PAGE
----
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11 - 20 of 1087 results for: all courses

AFRICAAM 78: Art + Community: Division, Resilience & Reconciliation (CSRE 78)

Violence and trauma isolates and segregates us. Part of the healing process must be about coming back into community. Freedom is meaningful only insofar as it lifts all, especially those who have been done the most harm. In times of violence and polarization, art can heal and brings people together. In this course, we will explore how we make and sustain community, especially in the face of threats from within and without. We will do this especially through examining how artists and culture workers of color develop and advance practices that build mutuality, criticality, renewal, trust, and joy in the face of ongoing racial injustice and cultural inequity.
Last offered: Spring 2018 | UG Reqs: WAY-A-II, WAY-ED

AFRICAAM 101Q: Black & White Race Relations in American Fiction & Film (AMSTUD 42Q, CSRE 41Q)

Movies and the fiction that inspires them; power dynamics behind production including historical events, artistic vision, politics, and racial stereotypes. What images of black and white does Hollywood produce to forge a national identity? How do films promote equality between the races? What is lost or gained in film adaptations of books? NOTE: Students must attend the first day; admission to the class will be determined based on an in class essay.
Last offered: Winter 2020 | UG Reqs: GER:DB-Hum, GER:EC-AmerCul, WAY-A-II, WAY-ED

AFRICAAM 102B: Art and Social Criticism (AMSTUD 102, ARTHIST 162B, CSRE 102A, FEMGEN 102)

Visual artists have long been in the forefront of social criticism in America. Since the 1960s, various visual strategies have helped emergent progressive political movements articulate and represent complex social issues. Which artists and particular art works/projects have become key anchors for discourses on racism, sexism, economic and social inequality, immigrant rights and climate change? We will learn about a spectrum of political art designed to raise social awareness, spark social change and rouse protest. The Art Workers Coalition's agit-prop opposing the Vietnam War and ACT-UP's emblematic signs and symbols during the AIDS/HIV crisis of the 1980s galvanized a generation into action. Works such as Judy Chicago's The Dinner Party (1979), Fred Wilson's Mining the Museum (1992), and Glenn Ligon's paintings appropriating fragments from African-American literature all raised awareness by excavating historical evidence of the long legacy resisting marginalization. For three decades more »
Visual artists have long been in the forefront of social criticism in America. Since the 1960s, various visual strategies have helped emergent progressive political movements articulate and represent complex social issues. Which artists and particular art works/projects have become key anchors for discourses on racism, sexism, economic and social inequality, immigrant rights and climate change? We will learn about a spectrum of political art designed to raise social awareness, spark social change and rouse protest. The Art Workers Coalition's agit-prop opposing the Vietnam War and ACT-UP's emblematic signs and symbols during the AIDS/HIV crisis of the 1980s galvanized a generation into action. Works such as Judy Chicago's The Dinner Party (1979), Fred Wilson's Mining the Museum (1992), and Glenn Ligon's paintings appropriating fragments from African-American literature all raised awareness by excavating historical evidence of the long legacy resisting marginalization. For three decades feminist artists Adrian Piper, Barbara Kruger and the Guerilla Girls have combined institutional critique and direct address into a provocative form of criticality. Recent art for social justice is reaching ever broadening publics by redrawing the role of artist and audience exemplified by the democratization of poster making and internet campaigns of Occupy and the Movement for Black Lives. We will also consider the collective aesthetic activisms in the Post-Occupy era including Global Ultra Luxury Faction, Climate Justice art projects, and the visual culture of Trump era mass protests. Why are each of these examples successful as influential and enduring markers of social criticism? What have these socially responsive practices contributed to our understanding of American history?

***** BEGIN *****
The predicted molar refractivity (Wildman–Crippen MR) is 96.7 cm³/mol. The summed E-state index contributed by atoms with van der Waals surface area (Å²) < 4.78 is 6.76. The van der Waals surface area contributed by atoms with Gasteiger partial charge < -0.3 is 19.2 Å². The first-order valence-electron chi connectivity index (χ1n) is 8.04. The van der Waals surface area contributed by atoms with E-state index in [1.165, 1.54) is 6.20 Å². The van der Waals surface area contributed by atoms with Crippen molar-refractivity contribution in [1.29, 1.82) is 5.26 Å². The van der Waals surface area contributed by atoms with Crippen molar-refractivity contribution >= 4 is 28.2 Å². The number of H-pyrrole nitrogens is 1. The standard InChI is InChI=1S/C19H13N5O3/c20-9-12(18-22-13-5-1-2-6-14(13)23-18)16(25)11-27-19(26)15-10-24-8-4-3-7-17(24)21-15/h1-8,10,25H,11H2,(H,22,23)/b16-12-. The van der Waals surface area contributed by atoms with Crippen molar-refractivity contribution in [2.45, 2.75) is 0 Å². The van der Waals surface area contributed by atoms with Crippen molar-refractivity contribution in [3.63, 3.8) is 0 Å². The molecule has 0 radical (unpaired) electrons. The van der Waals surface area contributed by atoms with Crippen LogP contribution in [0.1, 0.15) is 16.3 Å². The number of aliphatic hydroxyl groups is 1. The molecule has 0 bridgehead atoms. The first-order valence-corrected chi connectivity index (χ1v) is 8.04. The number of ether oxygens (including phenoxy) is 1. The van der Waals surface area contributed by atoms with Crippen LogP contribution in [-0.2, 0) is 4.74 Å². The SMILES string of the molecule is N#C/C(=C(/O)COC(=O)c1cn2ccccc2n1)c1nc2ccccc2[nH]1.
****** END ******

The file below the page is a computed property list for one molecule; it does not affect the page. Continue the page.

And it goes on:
Last offered: Autumn 2018 | UG Reqs: WAY-A-II, WAY-ED

AFRICAAM 112B: African Literature: From Chinua Achebe to Afrofuturism (ENGLISH 112B)

This course will be an exploration of the major writers and diverse literary traditions of the African continent. We will examine various elements (genre, form, orality, etc.) across a variety of political, social, and literary categories (colonial/postcolonial, modernism/postmodernism, gender, class, literary history, religion, etc.). We will also address issues such as African literature and its relationship to world literature and the question of language and of translation. Writers to be discussed will include Chinua Achebe, Wole Soyinka, Tsitsi Dangarembga, Fiston Mwanza Mujila, Kamel Daoud, Tayeb Salih, and NoViolet Bulawayo, among others.nThe class will be structured around the close-reading of passages from individual texts with an attempt to relate the details derived from the reading process to larger areas of significance within the field. Students should make sure to bring their texts to class with them and must be prepared to contribute to class discussions.
Terms: Win | Units: 3-5 | UG Reqs: WAY-A-II, WAY-ED
Instructors: Quayson, A. (PI)

AFRICAAM 117J: Race, Gender, and Sexuality in Contemporary American Film (AMSTUD 117, ASNAMST 117D, CSRE 117D, FEMGEN 117F)

This course introduces students to the theoretical and analytical frameworks necessary to critically understand constructions of race, gender, and sexuality in contemporary American film. Through a sustained engagement with a range of independent and Hollywood films produced since 2000, students analyze the ways that cinematic representations have both reflected and constructed dominant notions of race, gender, and sexuality in the United States. Utilizing an intersectional framework that sees race, gender, and sexuality as always defined by one another, the course examines the ways that dominant notions of difference have been maintained and contested through film in the United States. Readings include work by Michael Omi & Howard Winant, Patricia Hill Collins, Jodi Melamed, Stuart Hall, Lisa Duggan and bell hooks. Films to be discussed include Moonlight, Mosquita y Mari, Kumu Hina, Hustlers, and Crazy Rich Asians. To enroll in the course, please fill out the following form: https://forms.gle/RKqURW6niyB1LRyEA